Dan Behrens, Co Pastor EFC
In the final verse of Matthew’s account of the Sermon on the Mount, the gospel writer asserts that those who heard these words of Jesus were “astonished”. It seems they found him not merely different but abundantly more than they had known—“he taught them as one having authority” (Mt 7:29).
What I have found to be true more than once is that a great deal of those (both then and now) who initially regard Jesus as “astonishing” or “amazing”, “transformative” and “fresh” turn out to be a crowd of a different sort. Somewhere along the line they are exposed (and often times we are too) for being a skeptical following utterly offended at his healings, righteously appalled at his dinning with sinners, and completely outraged by his claim to be the Messiah of God. Whether it’s the practical implication of Jesus’ words or the intimate weight of Jesus’ presence, sooner or later a certain reluctance arises in our soul—“the kingdom of heaven has come near” (Mt 7:17). His authority is what we marvel over. His authority over us is what we ultimately resist.
What I have learned to accept over the course of seasons is that miraculous wonders and passionate sermons can not overcome a person’s will. The sovereignty of God does have its limits; Jesus can’t do everything. Even with “all authority in heaven and on earth” (Mt 28:18) the most our Lord can do is invite us to follow him and weep for us when we don’t. The full admission of this is found not in his ministry efforts that follow this beloved Sermon on the Mount, but in the sermon itself. It is made clear for us in the parable of two different kinds of builder: one who builds on rock and one who builds on sand; one who is waked by solidarity and roused to action and one who remains cynically unmovable in the path of gathering rain—”everyone who hears these words of Mine and acts on them, may be compared to a wise man” (Mt 7:24).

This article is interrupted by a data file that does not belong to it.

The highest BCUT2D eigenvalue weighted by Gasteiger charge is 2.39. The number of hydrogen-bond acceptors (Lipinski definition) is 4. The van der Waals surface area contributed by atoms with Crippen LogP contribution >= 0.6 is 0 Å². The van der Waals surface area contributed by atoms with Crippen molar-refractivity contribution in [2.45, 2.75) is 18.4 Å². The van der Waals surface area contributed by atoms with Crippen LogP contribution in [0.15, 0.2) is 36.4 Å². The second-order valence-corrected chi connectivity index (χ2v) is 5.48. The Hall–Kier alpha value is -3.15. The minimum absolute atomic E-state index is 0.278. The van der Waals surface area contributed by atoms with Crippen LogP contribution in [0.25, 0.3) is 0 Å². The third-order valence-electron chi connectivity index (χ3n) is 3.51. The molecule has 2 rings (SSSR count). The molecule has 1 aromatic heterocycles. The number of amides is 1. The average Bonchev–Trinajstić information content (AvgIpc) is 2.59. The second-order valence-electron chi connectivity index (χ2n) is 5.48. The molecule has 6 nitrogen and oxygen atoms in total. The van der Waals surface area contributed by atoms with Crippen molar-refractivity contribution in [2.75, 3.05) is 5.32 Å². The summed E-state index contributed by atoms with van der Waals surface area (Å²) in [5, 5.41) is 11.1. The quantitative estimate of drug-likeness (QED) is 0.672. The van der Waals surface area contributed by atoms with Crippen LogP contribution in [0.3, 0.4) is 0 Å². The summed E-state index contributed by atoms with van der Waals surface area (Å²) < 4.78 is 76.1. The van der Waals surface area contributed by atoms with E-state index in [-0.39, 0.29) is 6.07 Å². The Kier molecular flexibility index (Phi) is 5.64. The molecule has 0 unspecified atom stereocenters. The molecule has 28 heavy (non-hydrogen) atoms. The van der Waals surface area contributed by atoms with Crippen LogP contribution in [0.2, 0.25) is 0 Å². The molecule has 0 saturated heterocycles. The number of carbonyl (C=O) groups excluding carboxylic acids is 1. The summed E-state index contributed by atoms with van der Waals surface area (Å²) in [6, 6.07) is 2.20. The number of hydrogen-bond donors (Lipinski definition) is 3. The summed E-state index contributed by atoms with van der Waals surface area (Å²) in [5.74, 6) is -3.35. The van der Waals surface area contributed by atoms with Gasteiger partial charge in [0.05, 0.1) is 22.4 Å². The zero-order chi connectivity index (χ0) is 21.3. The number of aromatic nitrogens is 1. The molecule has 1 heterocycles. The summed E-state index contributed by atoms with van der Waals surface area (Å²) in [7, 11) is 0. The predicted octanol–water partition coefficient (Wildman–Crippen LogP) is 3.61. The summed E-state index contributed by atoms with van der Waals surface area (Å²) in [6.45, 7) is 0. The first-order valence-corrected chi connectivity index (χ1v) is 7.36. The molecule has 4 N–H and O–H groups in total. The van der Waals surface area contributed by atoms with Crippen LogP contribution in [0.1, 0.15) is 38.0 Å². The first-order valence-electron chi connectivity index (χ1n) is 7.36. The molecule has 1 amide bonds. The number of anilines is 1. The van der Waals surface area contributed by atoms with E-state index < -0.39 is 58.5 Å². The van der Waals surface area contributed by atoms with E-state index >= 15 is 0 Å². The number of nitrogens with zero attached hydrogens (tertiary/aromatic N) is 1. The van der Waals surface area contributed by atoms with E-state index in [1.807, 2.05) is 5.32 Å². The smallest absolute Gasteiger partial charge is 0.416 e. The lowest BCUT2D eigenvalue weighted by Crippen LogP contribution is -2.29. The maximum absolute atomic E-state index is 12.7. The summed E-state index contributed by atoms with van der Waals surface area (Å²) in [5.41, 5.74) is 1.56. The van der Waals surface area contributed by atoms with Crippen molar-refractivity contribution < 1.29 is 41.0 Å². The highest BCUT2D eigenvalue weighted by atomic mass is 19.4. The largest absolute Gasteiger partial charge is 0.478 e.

A wise man is not seeking wisdom; he is looking for the Spirit of God to show him who is and how he ought to live. A wise man understands he’s in over his head and comes right out with it. He confesses sin. Jesus says, “I am here to help. I am the way you should live, and that is the truth” (Jn 14:6). We all know that to take Jesus at his word here means willful repentance and obedient faith. It has to be. Jesus did not come into the world to astonish us with good advice, but to pull us up out of sinking sand. It is the immense depth of his relentless love that presently allows us to choose his rescue or not, to grab his outstretched arm or remain indifferent. This is all he can do; he is righteousness and justice, the foundation of the world.